The Mahabharata (English)

by Kisari Mohan Ganguli | 1,309,022 words | ISBN-10: 8121505933

The English translation of the Mahabharata is a large text describing ancient India. It is authored by Krishna-Dwaipayana Vyasa and contains the records of ancient humans. Also, it documents the fate of the Kauravas and the Pandavas family. Another part of the large contents, deal with many philosophical dialogues such as the goals of life. Book...

Vaisampayana continued, "The virtuous king Yudhishthira, having listened to this excellent religious discourse, again addressed himself to the rishi Markandeya saying,

'Why did the fire-god hide himself in water in olden times, and why is it that Angiras of great splendour officiating as fire-god, used to convey[1] oblations during his dissolution. There is but one fire, but according to the nature of its action, it is seen to divide itself into many.

O worshipful sir, I long to be enlightened on all these points,—How the Kumara[2] was born, how he came to be known as the son of Agni (the fire-god) and how he was begotten by Rudra or Ganga and Krittika. O noble scion of Bhrigu’s race, I desire to learn all this accurately as it happened. O great muni, I am filled with great curiosity.'

Markandeya replied,

'In this connection this old story is cited by the learned, as to how the carrier of oblations (the fire-god) in a fit of rage, sought the waters of the sea in order to perform a penance, and how the adorable Angiras transforming himself into the fire-god,[3] destroyed darkness and distressed the world with his scorching rays.

In olden times, O long-armed hero, the great Angiras performed a wonderful penance in his hermitage; he even excelled the fire-god, the carrier of oblations, in splendour and in that state he illumined the whole universe. At that time the fire-god was also performing a penance and was greatly distressed by his (Angirasa’s) effulgence. He was greatly depressed, but did not know what to do.

Then that adorable god thought within himself,

'Brahma has created another fire-god for this universe. As I have been practising austerities, my services as the presiding deity of fire have been dispensed with; and then he considered how he could re-establish himself as the god of fire.'

He beheld the great muni giving heat to the whole universe like fire, and approached him slowly with fear.

But Angiras said to him,

'Do you quickly re-establish yourself as the fire animating the universe, you are well-known in the three stable worlds and you wast first created by Brahma to dispel darkness. Do you, O destroyer of darkness, quickly occupy thine own proper place.'

Agni replied,

'My reputation has been injured now in this world. And you are become the fire-god, and people will know you, and not me, as fire. I have relinquished my god-hood of fire, do you become the primeval fire and I shall officiate as the second or Prajapatyaka fire.'

Angiras replied,

'Do you become the fire-god and the destroyer of darkness and do you attend to your sacred duty of clearing people’s way to heaven, and do you, O lord, make me speedily your first child.'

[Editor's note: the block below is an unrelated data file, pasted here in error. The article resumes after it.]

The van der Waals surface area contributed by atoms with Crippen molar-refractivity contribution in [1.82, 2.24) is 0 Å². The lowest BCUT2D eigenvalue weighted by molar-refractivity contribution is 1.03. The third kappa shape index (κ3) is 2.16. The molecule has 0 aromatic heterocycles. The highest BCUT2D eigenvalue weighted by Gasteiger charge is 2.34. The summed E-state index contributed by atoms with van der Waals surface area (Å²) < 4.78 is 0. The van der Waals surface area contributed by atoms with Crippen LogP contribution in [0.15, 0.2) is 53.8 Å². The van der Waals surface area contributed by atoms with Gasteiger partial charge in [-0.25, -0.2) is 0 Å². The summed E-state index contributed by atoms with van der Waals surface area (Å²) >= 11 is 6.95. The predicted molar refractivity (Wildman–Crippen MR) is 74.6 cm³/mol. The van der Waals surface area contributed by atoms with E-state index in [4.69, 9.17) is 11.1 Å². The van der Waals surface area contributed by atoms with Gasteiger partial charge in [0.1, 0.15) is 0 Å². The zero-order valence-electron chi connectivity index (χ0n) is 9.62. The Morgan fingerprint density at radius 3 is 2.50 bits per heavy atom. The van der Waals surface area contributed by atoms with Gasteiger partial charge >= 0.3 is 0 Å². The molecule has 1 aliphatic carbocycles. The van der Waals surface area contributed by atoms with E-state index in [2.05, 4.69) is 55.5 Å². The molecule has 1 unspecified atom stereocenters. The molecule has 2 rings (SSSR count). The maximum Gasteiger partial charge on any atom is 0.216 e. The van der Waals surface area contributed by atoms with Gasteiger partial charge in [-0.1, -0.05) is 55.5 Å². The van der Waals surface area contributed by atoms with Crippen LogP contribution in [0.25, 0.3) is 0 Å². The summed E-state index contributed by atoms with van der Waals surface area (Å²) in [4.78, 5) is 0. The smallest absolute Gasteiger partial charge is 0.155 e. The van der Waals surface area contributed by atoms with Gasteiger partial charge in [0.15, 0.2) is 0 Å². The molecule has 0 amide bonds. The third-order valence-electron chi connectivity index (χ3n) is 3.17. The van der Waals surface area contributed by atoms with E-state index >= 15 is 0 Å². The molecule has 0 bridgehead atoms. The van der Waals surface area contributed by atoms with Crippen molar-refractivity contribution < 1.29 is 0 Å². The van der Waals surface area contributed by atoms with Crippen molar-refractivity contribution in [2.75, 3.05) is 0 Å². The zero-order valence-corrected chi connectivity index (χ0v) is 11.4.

Markandeya continued,

'Hearing these words of Angiras, the fire-god did as desired, and, O king, Angiras had a son named Vrihaspati. Knowing him to be the first son of Angiras by Agni, the gods, O Bharata, came and enquired about the mystery. And thus asked by the gods he then enlightened them, and the gods then accepted the explanation of Angiras. In this connection, I shall describe to you religious sorts of fire of great effulgence which are here variously known in the Brahmanas[4] by their respective uses."

Footnotes and references:

[1]:

Agni or fire was supposed to convey the oblations offered by men to the gods.

[2]:

Kumara means a boy, hence a prince. Here Kartika the war-god is meant.

[3]:

By carrying their oblations to the gods.

[4]:

Portions of the Vedas.

Conclusion:

This concludes Section CCXVI of Book 3 (Vana Parva) of the Mahabharata, of which an English translation is presented on this page. This book is famous as one of the Itihasa, similair in content to the eighteen Puranas. Book 3 is one of the eighteen books comprising roughly 100,000 Sanskrit metrical verses.

FAQ (frequently asked questions):

Which keywords occur in Section CCXVI of Book 3 of the Mahabharata?

The most relevant definitions are: fire-god, Angiras, Markandeya, Agni, Brahma, muni; since these occur the most in Book 3, Section CCXVI. There are a total of 17 unique keywords found in this section mentioned 41 times.

What is the name of the Parva containing Section CCXVI of Book 3?

Section CCXVI is part of the Markandeya-Samasya Parva which itself is a sub-section of Book 3 (Vana Parva). The Markandeya-Samasya Parva contains a total of 50 sections while Book 3 contains a total of 13 such Parvas.

Can I buy a print edition of Section CCXVI as contained in Book 3?

Yes! The print edition of the Mahabharata contains the English translation of Section CCXVI of Book 3 and can be bought on the main page. The author is Kisari Mohan Ganguli and the latest edition (including Section CCXVI) is from 2012.

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